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Perhaps you can use jicama rather than onions. The texture is similar and it's practically flavorless except for a bit of sweetness. I like to juice mine and use the pulp for recipes like this one. If the pulp doesn't come out too dry, place them in a nut milk bag or kitchen towel to wring it out further. Another option is to blend them in the food processor, then wring out.

107 votes
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GENIUS.

107 votes
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:)

20 votes
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Abeba (Krazy Kracker Lady) made it for the first time without onion. She used a bit of red bell pepper and some not-too-sweet apple instead, just to get some moisture in...and she increased the amount of water very slightly. She just loved the way they came out. Next up--various kinds of fruit, squash, etc. I bet a banana version would be delish too!

18 votes
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Hi Penelope,

Thanks so much for your feedback!

Yes, this recipe definitely has a strong onion flavor. I think you could use raw coconut meat instead of the onions, but I haven't tried that myself since I don't have easy access to young Thai coconuts.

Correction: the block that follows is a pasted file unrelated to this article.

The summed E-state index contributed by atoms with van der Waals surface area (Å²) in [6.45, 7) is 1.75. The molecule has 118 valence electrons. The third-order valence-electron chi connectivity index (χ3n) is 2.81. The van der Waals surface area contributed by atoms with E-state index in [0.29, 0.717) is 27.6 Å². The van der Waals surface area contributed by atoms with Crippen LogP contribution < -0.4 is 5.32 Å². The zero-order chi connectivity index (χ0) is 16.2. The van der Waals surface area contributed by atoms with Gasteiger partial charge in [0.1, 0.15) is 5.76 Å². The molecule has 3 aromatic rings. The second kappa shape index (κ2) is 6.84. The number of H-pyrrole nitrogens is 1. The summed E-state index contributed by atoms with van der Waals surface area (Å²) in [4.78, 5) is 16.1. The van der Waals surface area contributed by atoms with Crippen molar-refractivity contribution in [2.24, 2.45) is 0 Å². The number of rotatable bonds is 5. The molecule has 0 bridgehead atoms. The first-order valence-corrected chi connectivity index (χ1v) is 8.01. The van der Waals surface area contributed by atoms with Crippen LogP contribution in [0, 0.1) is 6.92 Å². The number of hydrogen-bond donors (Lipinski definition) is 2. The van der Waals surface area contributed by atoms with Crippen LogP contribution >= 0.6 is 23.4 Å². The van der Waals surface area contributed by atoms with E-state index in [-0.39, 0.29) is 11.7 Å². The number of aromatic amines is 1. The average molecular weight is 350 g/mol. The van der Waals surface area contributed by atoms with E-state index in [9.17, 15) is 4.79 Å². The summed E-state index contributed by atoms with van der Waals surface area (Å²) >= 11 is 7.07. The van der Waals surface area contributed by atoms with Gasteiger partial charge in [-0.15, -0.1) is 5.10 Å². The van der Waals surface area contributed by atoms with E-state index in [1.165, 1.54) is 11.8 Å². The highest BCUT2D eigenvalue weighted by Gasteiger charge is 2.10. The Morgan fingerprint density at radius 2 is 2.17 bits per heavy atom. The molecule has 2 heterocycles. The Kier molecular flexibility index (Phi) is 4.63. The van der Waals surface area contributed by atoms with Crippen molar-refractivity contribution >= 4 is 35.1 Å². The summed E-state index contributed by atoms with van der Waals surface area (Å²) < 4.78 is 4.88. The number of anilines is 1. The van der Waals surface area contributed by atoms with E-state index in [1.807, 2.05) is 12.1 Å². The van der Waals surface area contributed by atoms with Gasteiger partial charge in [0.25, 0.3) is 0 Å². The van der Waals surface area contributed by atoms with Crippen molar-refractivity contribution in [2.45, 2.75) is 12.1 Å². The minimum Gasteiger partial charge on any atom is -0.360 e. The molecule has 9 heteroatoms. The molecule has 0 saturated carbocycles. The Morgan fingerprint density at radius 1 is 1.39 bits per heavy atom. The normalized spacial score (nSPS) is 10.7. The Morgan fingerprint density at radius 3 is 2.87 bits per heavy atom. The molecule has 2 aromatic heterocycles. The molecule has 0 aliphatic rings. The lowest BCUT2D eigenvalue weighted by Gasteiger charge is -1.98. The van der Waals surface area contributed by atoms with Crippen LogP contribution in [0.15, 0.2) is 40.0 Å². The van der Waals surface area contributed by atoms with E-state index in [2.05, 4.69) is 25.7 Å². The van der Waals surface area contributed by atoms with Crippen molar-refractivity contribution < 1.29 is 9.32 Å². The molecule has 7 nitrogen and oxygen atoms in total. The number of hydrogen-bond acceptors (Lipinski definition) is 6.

Also, thanks for sharing your dryness issue. I will make the recipe again soon with my measurements and see how I fare. I'll update here with my second results when I do that. 

23 votes
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Glad to be of assistance! Your site is definitely my go-to place for getting back on the raw food wagon (which I usually fall off of because I don't have time to make all the fancy/complicated recipes posted everywhere else!). I just popped a half batch of your raw sweet bread in the dehydrator at lunch today, so I'm really excited to see how it turns out! The batter smelled absolutely amazing.

I'll have to try the coconut meat. I do remember Russell James using that in his recipe, but I've always been so daunted by the prep work of opening, draining, peeling, etc. I wonder, do you think something like bell pepper might work in place of the onion? I'd really love to have a great savoury bread recipe - it's the one thing I've had no luck with so far, and I miss sandwiches a great deal!

20 votes
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I was wondering...can you use Brazil Nuts or some other nuts instead? If so which ones would you suggest? Almonds make my mouth go numb and my lips tingle.

26 votes
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Yes, sure. Instead of almonds you could use brazil nuts or even sunflower seeds or probably pecans instead too.

If I couldn't use almonds I would probably use sunflower seeds myself.

18 votes
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i wonder if this could be made into a pizza crust! cant wait to try it out :)

17 votes
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I bet it would be AWESOME. Haven't tried it myself though.

I wouldn't think you'd need to make any substitutions really. Just flatten and dehydrate